Upcoming SlideShare
×

# Map Reduce An Introduction

346 views

Published on

How Map Reduce evolved

0 Likes
Statistics
Notes
• Full Name
Comment goes here.

Are you sure you want to Yes No
• Be the first to comment

• Be the first to like this

Views
Total views
346
On SlideShare
0
From Embeds
0
Number of Embeds
20
Actions
Shares
0
0
0
Likes
0
Embeds 0
No embeds

No notes for slide

### Map Reduce An Introduction

1. 1. -  Nagarjuna K nagarjuna@outlook.com
2. 2. •  Understanding  MapReduce  •  Map  Reduce    -­‐  An  Introduction   •  Word  count  –  default   •  Word  count  –  custom         nagarjuna@outlook.com
3. 3. ¡  Programming  model  to  process  large  datasets  ¡  Supported  languages  for  MR   §  Java   §  Ruby   §  Python   §  C++  ¡  Map  Reduce  Programs  are  Inherently  parallel.     §  More  data  è  more  machines  to  analyze.     §  No  need  to  change  anything  in  the  code.     nagarjuna@outlook.com
4. 4. ¡  Start  with  WORDCOUNT  example   §  “Do  as  I  say,  not  as  I  do”   Word     Count     As   2   Do   2   I   2   Not   2   Say   1   nagarjuna@outlook.com
5. 5. deﬁne  wordCount  as  Map<String,long>;          for  each  document  in  documentSet  {        T  =  tokenize(document);        for  each  token  in  T  {          wordCount[token]++;        }          }    display(wordCount);      ¡  This  works  until  the  no.of  documents  to  process  is  not   very  large   nagarjuna@outlook.com
6. 6. ¡  Spam  ﬁlter   §  Millions  of  emails   §  Word  count  for  analysis  ¡  Working  from  a  single  computer  is  time   consuming  ¡  Rewrite  the  program  to  count  form  multiple   machines   nagarjuna@outlook.com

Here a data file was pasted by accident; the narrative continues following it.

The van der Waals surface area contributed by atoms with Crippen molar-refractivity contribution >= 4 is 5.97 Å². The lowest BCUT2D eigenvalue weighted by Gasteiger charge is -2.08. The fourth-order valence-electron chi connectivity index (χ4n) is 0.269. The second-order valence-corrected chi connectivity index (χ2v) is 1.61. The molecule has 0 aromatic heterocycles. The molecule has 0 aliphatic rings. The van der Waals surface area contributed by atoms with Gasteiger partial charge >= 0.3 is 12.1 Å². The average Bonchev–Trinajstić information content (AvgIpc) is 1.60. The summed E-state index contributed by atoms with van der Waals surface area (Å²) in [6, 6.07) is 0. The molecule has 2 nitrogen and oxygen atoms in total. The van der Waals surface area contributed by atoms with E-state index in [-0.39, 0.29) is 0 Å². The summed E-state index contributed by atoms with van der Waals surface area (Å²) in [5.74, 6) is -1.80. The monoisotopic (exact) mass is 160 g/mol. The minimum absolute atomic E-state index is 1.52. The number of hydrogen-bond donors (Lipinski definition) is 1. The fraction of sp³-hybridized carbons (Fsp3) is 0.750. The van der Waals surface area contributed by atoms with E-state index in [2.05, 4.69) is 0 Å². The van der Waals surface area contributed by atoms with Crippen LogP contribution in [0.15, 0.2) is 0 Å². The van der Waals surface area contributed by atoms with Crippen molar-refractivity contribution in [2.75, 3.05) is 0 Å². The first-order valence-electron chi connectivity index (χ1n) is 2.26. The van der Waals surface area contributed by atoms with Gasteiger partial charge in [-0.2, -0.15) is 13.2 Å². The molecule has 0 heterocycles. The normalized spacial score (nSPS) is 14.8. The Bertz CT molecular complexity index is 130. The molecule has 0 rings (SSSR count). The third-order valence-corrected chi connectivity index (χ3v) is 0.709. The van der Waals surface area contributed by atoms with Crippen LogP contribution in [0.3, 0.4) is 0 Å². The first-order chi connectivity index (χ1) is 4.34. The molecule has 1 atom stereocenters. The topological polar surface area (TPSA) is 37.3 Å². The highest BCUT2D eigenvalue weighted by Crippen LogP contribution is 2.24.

7. 7. ¡  How  do  we  attain  parallel  computing  ?     1.  All  the  machines  compute  fraction  of   documents   2.  Combine  the  results  from  all  the  machines   nagarjuna@outlook.com
8. 8. STAGE  1  deﬁne  wordCount  as  Map<String,long>;          for  each  document  in  documentSUBSet  {        T  =  tokenize(document);        for  each  token  in  T  {          wordCount[token]++;        }          }     nagarjuna@outlook.com
9. 9. STAGE  2    deﬁne  totalWordCount  as  Multiset;      for  each  wordCount  received  from  ﬁrstPhase  {      multisetAdd  (totalWordCount,  wordCount);    }    Display(totalWordcount)   nagarjuna@outlook.com
10. 10. Master     Comp-­‐1   Comp-­‐2  Documents   Comp-­‐3   Comp-­‐4   nagarjuna@outlook.com
11. 11. Problems   STAGE  1     •  Documents  segregations  to  be  well     Master     deﬁned   Comp-­‐1   •  Bottle  neck  in  network  transfer   •  Data-­‐intensive  processing   •  Not  computational  intensive   Comp-­‐2   •  So  better  store  ﬁles  over  Documents   processing  machines   •  BIGGEST  FLAW   Comp-­‐3   •  Storing  the  words  and  count  in   memory   •  Disk  based  hash-­‐table   Comp-­‐4   nagarjuna@outlook.com   implementation  needed
12. 12. Problems   STAGE  2   Master     •  Phase  2  has  only  once  machine   •  Bottle  Neck   Comp-­‐1   •  Phase  1  highly  distributed  though   •  Make  phase  2  also  distributed   Comp-­‐2  Documents   •  Need  changes  in  Phase  1   •  Partition  the  phase-­‐1  output  (say  based   on  ﬁrst  character  of  the  word)   Comp-­‐3   •  We  have  26  machines  in  phase  2     •  Single  Disk  based  hash-­‐table  should  be   now  26  Disk  based  hash-­‐table     •  Word  count-­‐a  ,  worcount-­‐b,wordcount-­‐c   Comp-­‐4   nagarjuna@outlook.com